Wen look­ing for­ward to na­tional spot­light

City health com­mis­sioner mov­ing to Planned Par­ent­hood

Baltimore Sun - - FRONT PAGE - By An­drea K. McDaniels

Women are in for the fight of their lives in the next few years, says Dr. Leana Wen, Bal­ti­more’s de­part­ing health com­mis­sioner.

And start­ing next month Wen will be on the front lines of that bat­tle over women’s health when the 35-year-old be­comes ex­ec­u­tive direc­tor of Planned Par­ent­hood of Amer­ica.

“Planned Par­ent­hood, and much more broadly women’s health care, is un­der as­sault ev­ery­where,” said Wen, whose last day as com­mis­sioner is to­day.

Wen fears the ad­di­tion of Brett Ka­vanaugh, a con­ser­va­tive heavy­weight whose nom­i­na­tion was marred by al­le­ga­tions of sex­ual as­sault, to the Supreme Court last week could in­crease the threat to is­sues im­por­tant to women, such as abor­tion rights

“There is a real prob­a­bil­ity that Roe v. Wade could be over­turned or eroded in the next year,” she said.

Not one to shy away from con­tro­ver­sial is­sues, Wen said she is ready for the na­tional spot­light, and to work for an or­ga­ni­za­tion where she can be even more out­spo­ken. Dr. Leana Wen has been Bal­ti­more health com­mis­sioner for four years and has been a fre­quent critic of state and fed­eral gov­ern­ment fund­ing for the city.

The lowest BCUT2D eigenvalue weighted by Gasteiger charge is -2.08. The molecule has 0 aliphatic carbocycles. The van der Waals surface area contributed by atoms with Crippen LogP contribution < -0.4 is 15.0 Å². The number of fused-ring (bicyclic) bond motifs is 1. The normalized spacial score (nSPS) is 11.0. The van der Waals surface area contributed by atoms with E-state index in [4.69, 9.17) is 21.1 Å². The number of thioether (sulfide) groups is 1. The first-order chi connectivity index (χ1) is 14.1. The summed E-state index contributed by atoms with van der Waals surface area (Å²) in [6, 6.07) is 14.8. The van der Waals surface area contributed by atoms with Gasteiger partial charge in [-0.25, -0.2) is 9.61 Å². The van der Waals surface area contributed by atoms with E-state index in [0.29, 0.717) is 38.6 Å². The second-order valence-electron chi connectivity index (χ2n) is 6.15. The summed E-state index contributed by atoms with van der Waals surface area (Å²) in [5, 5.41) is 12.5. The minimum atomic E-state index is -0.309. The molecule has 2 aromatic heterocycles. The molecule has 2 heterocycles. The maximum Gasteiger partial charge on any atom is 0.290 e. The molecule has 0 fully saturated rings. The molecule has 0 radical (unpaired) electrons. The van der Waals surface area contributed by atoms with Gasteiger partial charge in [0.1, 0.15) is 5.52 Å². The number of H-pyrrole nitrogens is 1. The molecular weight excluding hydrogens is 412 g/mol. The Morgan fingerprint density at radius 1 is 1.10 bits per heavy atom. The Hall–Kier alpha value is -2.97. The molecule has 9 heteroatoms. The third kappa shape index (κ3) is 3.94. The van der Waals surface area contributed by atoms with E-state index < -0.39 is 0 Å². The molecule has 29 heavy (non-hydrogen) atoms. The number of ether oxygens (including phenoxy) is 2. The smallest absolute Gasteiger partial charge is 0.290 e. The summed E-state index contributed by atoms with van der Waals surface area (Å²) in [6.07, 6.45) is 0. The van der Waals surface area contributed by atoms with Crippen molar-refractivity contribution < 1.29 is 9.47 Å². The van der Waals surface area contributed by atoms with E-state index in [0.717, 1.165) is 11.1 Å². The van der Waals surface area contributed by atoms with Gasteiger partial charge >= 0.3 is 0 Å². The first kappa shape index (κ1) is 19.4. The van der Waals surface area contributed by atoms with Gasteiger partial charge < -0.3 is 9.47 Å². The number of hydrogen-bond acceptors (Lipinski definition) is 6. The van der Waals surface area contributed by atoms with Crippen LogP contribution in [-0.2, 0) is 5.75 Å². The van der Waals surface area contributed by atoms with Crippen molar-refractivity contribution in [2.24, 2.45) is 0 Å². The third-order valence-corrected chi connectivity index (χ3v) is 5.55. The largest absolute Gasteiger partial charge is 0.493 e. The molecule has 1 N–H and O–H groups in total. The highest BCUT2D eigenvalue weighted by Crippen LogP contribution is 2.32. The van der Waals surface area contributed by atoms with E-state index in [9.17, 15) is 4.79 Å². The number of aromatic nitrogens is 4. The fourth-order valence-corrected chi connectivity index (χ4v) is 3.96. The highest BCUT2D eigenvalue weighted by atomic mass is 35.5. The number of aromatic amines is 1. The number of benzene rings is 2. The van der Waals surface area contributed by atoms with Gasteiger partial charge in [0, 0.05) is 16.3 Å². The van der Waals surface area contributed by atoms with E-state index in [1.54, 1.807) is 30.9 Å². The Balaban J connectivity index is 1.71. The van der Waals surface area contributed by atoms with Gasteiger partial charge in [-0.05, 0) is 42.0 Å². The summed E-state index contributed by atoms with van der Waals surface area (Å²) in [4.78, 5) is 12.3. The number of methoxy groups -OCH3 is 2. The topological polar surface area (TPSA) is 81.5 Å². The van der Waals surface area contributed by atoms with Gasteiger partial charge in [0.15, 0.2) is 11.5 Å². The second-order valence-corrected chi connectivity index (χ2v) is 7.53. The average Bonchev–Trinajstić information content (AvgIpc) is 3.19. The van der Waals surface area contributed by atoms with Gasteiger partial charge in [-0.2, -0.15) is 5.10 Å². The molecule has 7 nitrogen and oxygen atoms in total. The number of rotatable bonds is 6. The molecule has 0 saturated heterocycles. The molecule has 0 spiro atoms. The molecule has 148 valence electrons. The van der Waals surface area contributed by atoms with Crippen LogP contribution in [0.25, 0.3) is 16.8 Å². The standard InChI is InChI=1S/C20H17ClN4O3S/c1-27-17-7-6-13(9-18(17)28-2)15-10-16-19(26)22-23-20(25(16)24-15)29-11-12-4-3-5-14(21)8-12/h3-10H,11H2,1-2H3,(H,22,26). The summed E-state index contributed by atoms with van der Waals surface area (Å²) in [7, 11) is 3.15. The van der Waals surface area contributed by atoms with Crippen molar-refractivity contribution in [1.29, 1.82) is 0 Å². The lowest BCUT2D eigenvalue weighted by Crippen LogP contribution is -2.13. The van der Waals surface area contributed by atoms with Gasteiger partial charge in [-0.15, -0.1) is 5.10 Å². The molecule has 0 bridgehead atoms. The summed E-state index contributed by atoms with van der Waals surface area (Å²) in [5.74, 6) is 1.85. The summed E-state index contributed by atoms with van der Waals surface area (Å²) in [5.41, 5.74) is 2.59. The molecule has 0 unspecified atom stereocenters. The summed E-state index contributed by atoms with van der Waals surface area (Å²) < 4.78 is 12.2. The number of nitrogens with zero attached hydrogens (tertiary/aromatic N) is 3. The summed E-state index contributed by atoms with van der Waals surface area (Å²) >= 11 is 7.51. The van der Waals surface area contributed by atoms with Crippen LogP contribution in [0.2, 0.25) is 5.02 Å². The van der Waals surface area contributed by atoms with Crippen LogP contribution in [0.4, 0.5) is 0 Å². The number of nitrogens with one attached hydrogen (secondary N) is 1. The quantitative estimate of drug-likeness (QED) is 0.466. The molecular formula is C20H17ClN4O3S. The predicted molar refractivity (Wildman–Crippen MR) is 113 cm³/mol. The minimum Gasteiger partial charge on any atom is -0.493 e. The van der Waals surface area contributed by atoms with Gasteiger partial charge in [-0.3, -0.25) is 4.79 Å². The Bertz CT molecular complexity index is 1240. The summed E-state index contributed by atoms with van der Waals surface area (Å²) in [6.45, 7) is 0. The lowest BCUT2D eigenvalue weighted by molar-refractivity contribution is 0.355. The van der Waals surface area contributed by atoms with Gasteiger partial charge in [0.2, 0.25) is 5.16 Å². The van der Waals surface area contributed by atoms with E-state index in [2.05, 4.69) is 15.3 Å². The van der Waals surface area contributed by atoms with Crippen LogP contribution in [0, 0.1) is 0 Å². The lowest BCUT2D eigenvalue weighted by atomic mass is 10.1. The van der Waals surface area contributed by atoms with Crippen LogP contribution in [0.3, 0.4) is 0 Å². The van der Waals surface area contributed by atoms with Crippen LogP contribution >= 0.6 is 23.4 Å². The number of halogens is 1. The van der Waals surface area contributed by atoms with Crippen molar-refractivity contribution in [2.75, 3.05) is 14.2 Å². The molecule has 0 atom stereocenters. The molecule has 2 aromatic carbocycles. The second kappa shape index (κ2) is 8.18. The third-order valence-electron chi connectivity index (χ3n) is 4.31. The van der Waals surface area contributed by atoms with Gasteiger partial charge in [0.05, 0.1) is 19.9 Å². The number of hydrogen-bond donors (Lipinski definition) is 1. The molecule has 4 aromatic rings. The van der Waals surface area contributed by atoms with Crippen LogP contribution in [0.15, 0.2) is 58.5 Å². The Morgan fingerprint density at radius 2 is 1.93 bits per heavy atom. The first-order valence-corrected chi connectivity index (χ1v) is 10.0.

As health com­mis­sioner, she some­times held back some of her opin­ions. For ex­am­ple, she wishes she had chal­lenged Gov. Larry Ho­gan on the way he doled out money for key health pro­grams. Bal­ti­more should have re­ceived a greater por­tion in some cases, in­clud­ing funds for opi­oid use pre­ven­tion, be­cause the city bears the brunt of the over­doses, she said.

“I wish that I called out the state more for what they haven’t done for Bal­ti­more,” said Wen, re­flect­ing on her four years as health com­mis­sioner. “I am a po­lit­i­cal ap­pointee, re­port­ing to the mayor. I wanted to stay far on the side of not be­ing par­ti­san and po­lit­i­cal.”

A spokes­woman for Ho­gan dis­agreed with Wen’s as­ser­tions and said the ad­min­is­tra­tion has funded many Bal­ti­more ini­tia­tives, in­clud­ing giv­ing the city more money for the fight against the opi­oid cri­sis than any other ju­ris­dic­tion. The city re­ceived 58 per­cent more in fund­ing for nalox­one, the drug that re­verses an over­dose, than the aver­age amount re­ceived by other coun­ties, said the spokes­woman, Amelia Chasse.

“It’s dis­ap­point­ing that Dr. Wen is choos­ing to end her ten­ure by con­tin­u­ing to make mis­lead­ing state­ments about the state's sup­port for Bal­ti­more City,” Chasse said in an email.

When she wasn’t pres­sur­ing the state for more fund­ing, Wen was of­ten found tes­ti­fy­ing be­fore Congress, the Mary­land Gen­eral As­sem­bly, or at Bal­ti­more City Hall, speak­ing out on is­sues such as sug­ary drinks in kids meals, the im­por­tance of the Af­ford­able Care Act and fund­ing for anti-vi­o­lence and opi­oid re­duc­tion pro- grams.

“She is ex­tremely bright and she knows her sub­ject mat­ter back­ward and for­ward,” said Demo­cratic U.S. Sen. Ben Cardin. “She knows how to build coali­tions to ad­dress is­sues that are po­ten­tially con­tro­ver­sial to the point that she gets re­sults.”